Click on any category and a new page opens containing a short introduction. You can click on any thumbnail for a larger picture.

While this site stands on its own as a representation of artistic expression through photography, be prepared for it to pique your family’s interest in any given topic. It’s a great way to introduce a subject you may want to study – or to enhance your current studies. It’s also just a visually pleasing experience to look through these amazing photo albums.

Art Lessons for All Levels

February 12th, 2022

Haringkids.com: Keith Haring Art Lessons for Kids

(www.haringkids.com/lesson_plans/)

All grades, with parental supervision

This website, sponsored by the Keith Haring Foundation, is a tribute to the artist Keith Haring, whose bold, vibrant work appeals to kids of all ages. Haring loved children, and through this website the foundation continues to inspire and encourage the artist in everyone.

The site contains a wide array of Haring-inspired, free art lesson plans using different art mediums including crayons, paint, clay, photography, and much more. The lessons were submitted by teachers and students worldwide.

When you get to the site you’ll see an introduction to the lesson plans. Use the horizontal menu (in black) at the top of the page to search by age/grade range that includes:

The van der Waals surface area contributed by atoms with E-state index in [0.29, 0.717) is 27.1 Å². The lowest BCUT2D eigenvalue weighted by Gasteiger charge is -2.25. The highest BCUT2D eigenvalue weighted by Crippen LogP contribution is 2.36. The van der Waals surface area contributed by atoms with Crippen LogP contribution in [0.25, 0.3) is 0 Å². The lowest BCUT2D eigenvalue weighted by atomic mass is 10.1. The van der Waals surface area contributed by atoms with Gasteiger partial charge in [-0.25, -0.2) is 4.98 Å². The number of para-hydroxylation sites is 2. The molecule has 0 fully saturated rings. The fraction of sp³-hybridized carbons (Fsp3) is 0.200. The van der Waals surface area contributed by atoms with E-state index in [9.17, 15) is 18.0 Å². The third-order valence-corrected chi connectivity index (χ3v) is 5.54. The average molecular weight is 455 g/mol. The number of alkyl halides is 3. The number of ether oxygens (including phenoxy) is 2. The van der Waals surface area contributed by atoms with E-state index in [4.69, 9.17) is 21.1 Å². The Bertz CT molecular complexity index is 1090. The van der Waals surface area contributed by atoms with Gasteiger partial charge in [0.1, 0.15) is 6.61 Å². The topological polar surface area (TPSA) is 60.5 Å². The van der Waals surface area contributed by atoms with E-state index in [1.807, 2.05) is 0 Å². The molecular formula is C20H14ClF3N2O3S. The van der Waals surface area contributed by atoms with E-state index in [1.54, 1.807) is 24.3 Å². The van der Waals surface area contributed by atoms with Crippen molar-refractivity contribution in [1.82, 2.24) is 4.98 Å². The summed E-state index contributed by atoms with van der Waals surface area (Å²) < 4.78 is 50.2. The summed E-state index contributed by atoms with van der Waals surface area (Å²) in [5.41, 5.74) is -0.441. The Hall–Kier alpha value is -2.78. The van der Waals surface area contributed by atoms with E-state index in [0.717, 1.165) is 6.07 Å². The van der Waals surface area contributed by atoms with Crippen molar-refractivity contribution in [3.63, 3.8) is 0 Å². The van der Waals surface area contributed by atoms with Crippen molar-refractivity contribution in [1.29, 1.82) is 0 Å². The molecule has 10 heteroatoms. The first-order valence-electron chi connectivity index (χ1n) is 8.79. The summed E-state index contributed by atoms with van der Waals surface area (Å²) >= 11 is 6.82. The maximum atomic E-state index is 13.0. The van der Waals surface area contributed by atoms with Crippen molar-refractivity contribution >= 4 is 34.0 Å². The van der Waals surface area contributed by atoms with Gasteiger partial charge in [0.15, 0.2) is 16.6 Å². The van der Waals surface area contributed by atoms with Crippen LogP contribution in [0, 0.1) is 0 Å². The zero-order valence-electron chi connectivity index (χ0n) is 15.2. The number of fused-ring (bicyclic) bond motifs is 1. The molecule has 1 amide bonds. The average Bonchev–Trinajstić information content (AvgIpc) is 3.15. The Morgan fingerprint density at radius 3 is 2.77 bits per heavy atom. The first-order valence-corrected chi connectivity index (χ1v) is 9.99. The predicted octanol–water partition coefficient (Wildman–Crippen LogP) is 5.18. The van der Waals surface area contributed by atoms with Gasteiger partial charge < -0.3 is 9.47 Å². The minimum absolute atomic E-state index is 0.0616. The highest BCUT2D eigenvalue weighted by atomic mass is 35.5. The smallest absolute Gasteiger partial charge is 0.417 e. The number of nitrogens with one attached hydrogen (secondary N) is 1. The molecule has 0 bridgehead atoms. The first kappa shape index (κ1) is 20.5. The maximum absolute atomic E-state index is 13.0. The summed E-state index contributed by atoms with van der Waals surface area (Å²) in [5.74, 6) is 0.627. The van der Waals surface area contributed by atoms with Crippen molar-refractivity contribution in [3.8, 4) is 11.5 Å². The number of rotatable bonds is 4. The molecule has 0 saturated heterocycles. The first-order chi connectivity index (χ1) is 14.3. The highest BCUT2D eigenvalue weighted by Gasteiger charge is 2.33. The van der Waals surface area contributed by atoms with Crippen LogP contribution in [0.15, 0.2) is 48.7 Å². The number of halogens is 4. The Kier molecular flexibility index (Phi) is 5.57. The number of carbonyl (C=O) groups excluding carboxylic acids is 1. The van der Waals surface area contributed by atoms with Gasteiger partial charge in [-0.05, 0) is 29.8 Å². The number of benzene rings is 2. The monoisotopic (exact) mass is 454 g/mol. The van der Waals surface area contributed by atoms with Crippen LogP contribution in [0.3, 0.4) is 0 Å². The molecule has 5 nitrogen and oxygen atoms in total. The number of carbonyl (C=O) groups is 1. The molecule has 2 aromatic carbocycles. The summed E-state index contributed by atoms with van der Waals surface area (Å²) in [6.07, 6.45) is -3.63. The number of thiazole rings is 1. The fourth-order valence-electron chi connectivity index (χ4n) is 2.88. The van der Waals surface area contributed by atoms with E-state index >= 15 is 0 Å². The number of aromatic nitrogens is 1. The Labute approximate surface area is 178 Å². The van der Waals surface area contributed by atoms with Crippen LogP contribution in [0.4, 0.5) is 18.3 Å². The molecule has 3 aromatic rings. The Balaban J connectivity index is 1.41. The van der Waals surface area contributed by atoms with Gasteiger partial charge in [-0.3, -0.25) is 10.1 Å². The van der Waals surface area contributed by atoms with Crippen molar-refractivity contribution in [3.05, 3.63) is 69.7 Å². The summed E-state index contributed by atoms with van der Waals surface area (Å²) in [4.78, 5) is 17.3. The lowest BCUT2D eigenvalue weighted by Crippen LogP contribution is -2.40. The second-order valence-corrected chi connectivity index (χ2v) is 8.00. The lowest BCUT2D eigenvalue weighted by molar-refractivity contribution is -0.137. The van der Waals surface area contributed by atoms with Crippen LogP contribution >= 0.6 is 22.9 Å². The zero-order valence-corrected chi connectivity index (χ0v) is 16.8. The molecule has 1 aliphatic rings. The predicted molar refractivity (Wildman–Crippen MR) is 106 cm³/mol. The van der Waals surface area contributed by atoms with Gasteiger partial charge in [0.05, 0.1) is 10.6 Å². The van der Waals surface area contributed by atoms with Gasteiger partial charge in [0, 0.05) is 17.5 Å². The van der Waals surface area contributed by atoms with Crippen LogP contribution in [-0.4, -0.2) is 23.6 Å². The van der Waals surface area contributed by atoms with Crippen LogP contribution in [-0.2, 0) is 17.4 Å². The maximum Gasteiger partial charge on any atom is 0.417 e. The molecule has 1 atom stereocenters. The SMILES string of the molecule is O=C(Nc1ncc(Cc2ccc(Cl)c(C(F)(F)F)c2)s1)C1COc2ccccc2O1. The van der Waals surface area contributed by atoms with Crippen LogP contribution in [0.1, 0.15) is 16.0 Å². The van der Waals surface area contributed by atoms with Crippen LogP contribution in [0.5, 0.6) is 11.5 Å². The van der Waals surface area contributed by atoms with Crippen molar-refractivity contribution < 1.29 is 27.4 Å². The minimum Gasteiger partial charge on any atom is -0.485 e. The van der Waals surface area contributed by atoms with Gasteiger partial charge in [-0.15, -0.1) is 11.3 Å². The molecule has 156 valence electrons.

• Early Childhood – One of the lessons is called “Colorful Dogs” and teaches students how to identify basic shapes and colors while assembling paper dogs.

  • Elementary 1 – Use these lessons to make holiday ornaments or paint a mural.

  • Elementary 2 – Learn to use oil pastels while creating spontaneous art similar to the subway paintings done by Keith Haring in New York.

  • Elementary 3 – Try your hand at “Drawing with Wire” and discover how to use mixed media such as wire, paper, and markers to create silhouette drawings.

  • Middle School – Haring’s artwork contains social commentary. One of his most famous murals was called “Crack is Wack.” This section contains an explanation of the meaning of it, and instructions for creating a Haring-inspired mural. You’ll find other lessons as well.